For parents, educators, and kids there’s no time of year that’s more emotionally charged than back-to-school time. These weeks are both exhilarating and exhausting. The prospect of a new school year can fill us with a sense of promise and, at the same time, overwhelm; a sense of joy mixed with one of melancholy. This rollercoaster of emotions is stressful in itself, and when we add to it the change in schedule, long to-do lists, back-to-school events, and all the rest, we can quickly find ourselves in over our heads.
Most of us are familiar with the concept of self-care -- the idea that we each must prioritize our own emotional, physical, and mental needs and take actions to promote health in those areas. For many, self-care can feel unnatural, or unattainable, particularly if we tie it to certain stereotypes we may not identify with. But at its core, self-care isn’t about a single practice, activity, or routine -- it boils down to doing whatever we need to do in order to be at our best.
With back-to-school upon us, we sat down with Hala Khouri, wellness expert and trauma-informed yoga teacher, to talk about self care, why it’s important, and how we can incorporate it into our lives, even at our busiest moments.
The first point Hala emphasized was that self-care is not in any way selfish. For her, the goal of self-care doesn’t end with the self; rather, she views self-care as an essential ingredient to her practice of serving others and the world. When we don’t prioritize our own wellbeing, we can’t bring our best qualities -- creativity, compassion, energy, whatever they may be -- to our relationships, our work, or any aspect of our lives. As parents, when we are burned out or unbalanced, we tend to be more shut down, controlling, and reactive, and less understanding and communicative.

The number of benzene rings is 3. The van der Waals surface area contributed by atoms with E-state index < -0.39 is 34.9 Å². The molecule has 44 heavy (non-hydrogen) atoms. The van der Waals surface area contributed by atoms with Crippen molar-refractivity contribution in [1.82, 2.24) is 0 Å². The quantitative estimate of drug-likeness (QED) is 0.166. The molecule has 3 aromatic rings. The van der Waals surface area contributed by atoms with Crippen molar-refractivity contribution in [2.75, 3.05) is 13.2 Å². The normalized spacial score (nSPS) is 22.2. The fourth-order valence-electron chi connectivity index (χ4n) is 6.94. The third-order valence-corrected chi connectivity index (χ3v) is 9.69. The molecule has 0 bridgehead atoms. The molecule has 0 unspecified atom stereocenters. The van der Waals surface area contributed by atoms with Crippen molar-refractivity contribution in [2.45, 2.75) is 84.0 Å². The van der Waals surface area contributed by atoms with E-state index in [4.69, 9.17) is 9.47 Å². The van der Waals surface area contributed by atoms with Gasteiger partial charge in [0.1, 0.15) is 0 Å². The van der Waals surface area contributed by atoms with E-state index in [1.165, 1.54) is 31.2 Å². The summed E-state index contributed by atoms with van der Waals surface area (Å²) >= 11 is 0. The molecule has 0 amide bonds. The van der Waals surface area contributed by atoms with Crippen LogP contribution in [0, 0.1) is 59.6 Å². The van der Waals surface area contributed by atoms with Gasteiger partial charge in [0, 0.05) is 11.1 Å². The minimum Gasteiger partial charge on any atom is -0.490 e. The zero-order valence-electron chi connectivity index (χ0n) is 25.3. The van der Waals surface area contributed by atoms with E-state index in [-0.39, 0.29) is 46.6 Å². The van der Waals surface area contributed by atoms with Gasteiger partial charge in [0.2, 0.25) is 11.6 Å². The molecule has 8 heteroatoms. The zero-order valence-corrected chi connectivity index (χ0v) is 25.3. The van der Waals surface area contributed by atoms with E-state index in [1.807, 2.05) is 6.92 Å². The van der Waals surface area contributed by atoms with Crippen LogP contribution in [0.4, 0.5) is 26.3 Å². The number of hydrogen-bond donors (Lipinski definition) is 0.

Hala also shared that to see the results and achieve the balancing effect we are hoping for, we often have to go beyond what we typically think of when it comes to self care. While it’s important to prioritize routines like exercise, healthy diet, and sleep, we also need to incorporate fun and authentic enjoyment. So, if you’re making time to take that yoga or cycling class, prepare a healthy dinner for your family, or log off the computer at a reasonable hour, but still feel stressed, anxious, or exhausted, you might consider finding an activity that brings you joy, or spend some time with someone who makes you genuinely happy.
Saying “no” is also a key practice in self-care. Particularly during this time of year, when we tend to have extra events, gatherings, and opportunities for becoming involved -- whether with a child’s school, carpool, playdates, etc. -- sometimes the best thing you can do for yourself (and those around you!) is politely decline.
When asked about her own self-care practices, Hala highlighted sleep (she aims for 7-8 hours a night), healthy food, exercise, drinking lots of water, date nights with her husband, and therapy. But she emphasized that self-care is deeply personal, and ultimately what is essential for one person may not be important for another. That said, in addition to some of the ones she mentioned, there are a variety of other practices that have been shown to be particularly effective in reducing stress and promoting wellbeing. Spending time in nature, enjoying music or art, meditation, and being in the presence of loved ones can all be restorative, calming, or inspiring. Finally, Hala noted that we don’t need to set aside a lot of time for self-care. In the everyday rush of life that many of us experience, and particularly during a busy time of year like back to school, simply pausing for a moment -- to breathe, to feel the body, to reset -- in the midst of a chaotic day is a significant step toward “putting your oxygen mask on first” and being at your peak so you can give from your overflow and not from stress and obligation.